OLE for Retail POS Controls adhere to the ActiveX Control specifications. They expose properties, methods, and events to a containing Application. The controls are invisible at run time.

OPOS was the first widely-adopted POS device standard. It was initiated by Microsoft, NCR, Epson, and Toshiba to help integrate POS hardware into applications for the Windows family of operating systems. OPOS uses COM technology, and is therefore language independent.

The first OPOS technical meeting was convened in January, 1995. The first production release, 1.01, was made in March, 1996. Its seventh release, 1.6, was in July, 2001. Beginning with release 1.7, the OPOS committee no longer releases an implementation-specific document. The UnifiedPOS document has added implementation information into an appendix.

The core membership was established with a minimal number of major players in the Retail industry, so that initial work could proceed quickly. The core committee consists of Microsoft Corporation, NCR Corporation, Seiko Epson Corporation, and Fujitsu/ICL. Following the initial release in December 1995, one representative each from Europe and Japan was added to the core group, bringing its membership to the current six. The core committee is tasked with general oversight of the initiative, while all interested parties are welcomed to attend general sessions and provide input.

How would you like to select any make of PoS hardware, any software, or any peripheral – whatever offers the best functionality and value – and plug-and-play?

How would you like to slash software maintenance and upgrade costs? These are just some of the benefits of OLE for PoS (OPoS).

Here, we describe briefly why this is the case. One of the major challenges to developers of PoS applications has been the lack of standards. Developers must write code to target specific, proprietary hardware platforms as well as to proprietary peripheral devices. As new customers demand different platforms and different sets of peripherals, the application developer must devote time and resources to rewriting the application to conform to a wide range of proprietary equipment specifications. This has been a traditional problem in the industry, as there has been no standard way of supporting multiple PoS platforms and multiple peripheral devices.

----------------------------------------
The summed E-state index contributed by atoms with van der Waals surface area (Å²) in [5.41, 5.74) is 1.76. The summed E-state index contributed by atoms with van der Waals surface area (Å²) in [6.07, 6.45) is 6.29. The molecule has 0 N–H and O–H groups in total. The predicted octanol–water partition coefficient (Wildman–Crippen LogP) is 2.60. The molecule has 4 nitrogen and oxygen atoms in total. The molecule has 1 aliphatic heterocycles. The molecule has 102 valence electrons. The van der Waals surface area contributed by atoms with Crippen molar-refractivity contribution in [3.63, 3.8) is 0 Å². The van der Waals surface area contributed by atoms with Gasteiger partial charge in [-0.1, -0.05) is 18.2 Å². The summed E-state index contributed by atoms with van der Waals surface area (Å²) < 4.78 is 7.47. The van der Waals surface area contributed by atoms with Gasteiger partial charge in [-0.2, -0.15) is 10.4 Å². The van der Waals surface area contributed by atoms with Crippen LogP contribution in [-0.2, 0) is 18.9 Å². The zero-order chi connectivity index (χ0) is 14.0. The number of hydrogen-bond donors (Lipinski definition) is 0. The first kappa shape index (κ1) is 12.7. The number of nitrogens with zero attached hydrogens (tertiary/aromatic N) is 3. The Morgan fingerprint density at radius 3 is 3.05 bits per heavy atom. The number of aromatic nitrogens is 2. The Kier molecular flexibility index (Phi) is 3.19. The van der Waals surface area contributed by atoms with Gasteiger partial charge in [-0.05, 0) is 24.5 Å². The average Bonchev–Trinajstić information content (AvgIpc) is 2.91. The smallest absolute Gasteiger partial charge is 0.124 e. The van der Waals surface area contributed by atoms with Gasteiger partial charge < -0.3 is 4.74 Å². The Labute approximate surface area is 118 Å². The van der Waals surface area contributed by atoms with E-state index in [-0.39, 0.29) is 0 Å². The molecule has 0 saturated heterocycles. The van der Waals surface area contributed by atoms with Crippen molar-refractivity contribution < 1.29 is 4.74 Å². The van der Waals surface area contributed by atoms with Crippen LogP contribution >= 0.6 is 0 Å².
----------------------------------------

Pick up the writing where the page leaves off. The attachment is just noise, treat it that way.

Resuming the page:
The inefficiencies this has caused has had a ripple effect throughout the industry, increasing costs for developers and retailers, and ultimately inhibiting most developers’ ability to sell PoS software to a wide market. However, two years ago, four companies (Microsoft, Epson, AT&T GIS (now NCR) and PSI) came together to overcome this lack of standards – generally recognised as one of the main impediments to doing business in the PoS world. These companies represent major shares of the retail market in their respective sectors: operating systems; printers and peripherals; PoS devices; software development and integration. After nearly a year of effort, these four companies made available the first release of OLE for Retail PoS. This standard, released to the public domain in November 1995, is available to any developer free of charge.

As is well known, OPoS is not the only PoS software standard currently in use. There is also JavaPoS, intended to aid application development in the Java environment. The concern has been that the existence of two separate standards causes duplicate effort in the industry, and confusion for the retailers.

Now, though, this is about to change. Because ARTS (the Association for Retail Technology Standards) has announced that it is to sponsor and administer, in conjunction with the National Retail Federation (NRF), a new standard which combines both OPoS and JavaPoS. Called Unified-PoS, the new standard is defined as an initiative to produce an architectural specification which is both operating system independent and language neutral. This means several things to participants, principally that companies can write applications to the standard using Java, Visual Basic, or other languages, and implement these applications on Microsoft, Sun, IBM etc., at their discretion. Unified-PoS has received widespread support, and interim guidelines are available now. We will keep you informed through the pages of Retail Update.

OLE For Retail POS (OPOS) was initiated in 1995 by four companies (NCR, Microsoft, Epson, and PSI/ICL) to define an industry standard method of interfacing to POS peripherals. OPOS uses COM/ActiveX (formerly OLE) technology, and is therefore language independent.

The OPOS model requires a device-independent Control Object for each device class (POS Printer, Cash drawer, Line display, etc), which is generally shipped with the application. The Control Object is implemented as an ActiveX Control (OCX) which is invisible at runtime and exposes the device functionality to the application via properties, methods and events.

Hardware vendors must provide a device-dependent Service Object for their peripherals. The Service Object is called by the Control Object and implements the device-specific functionality.

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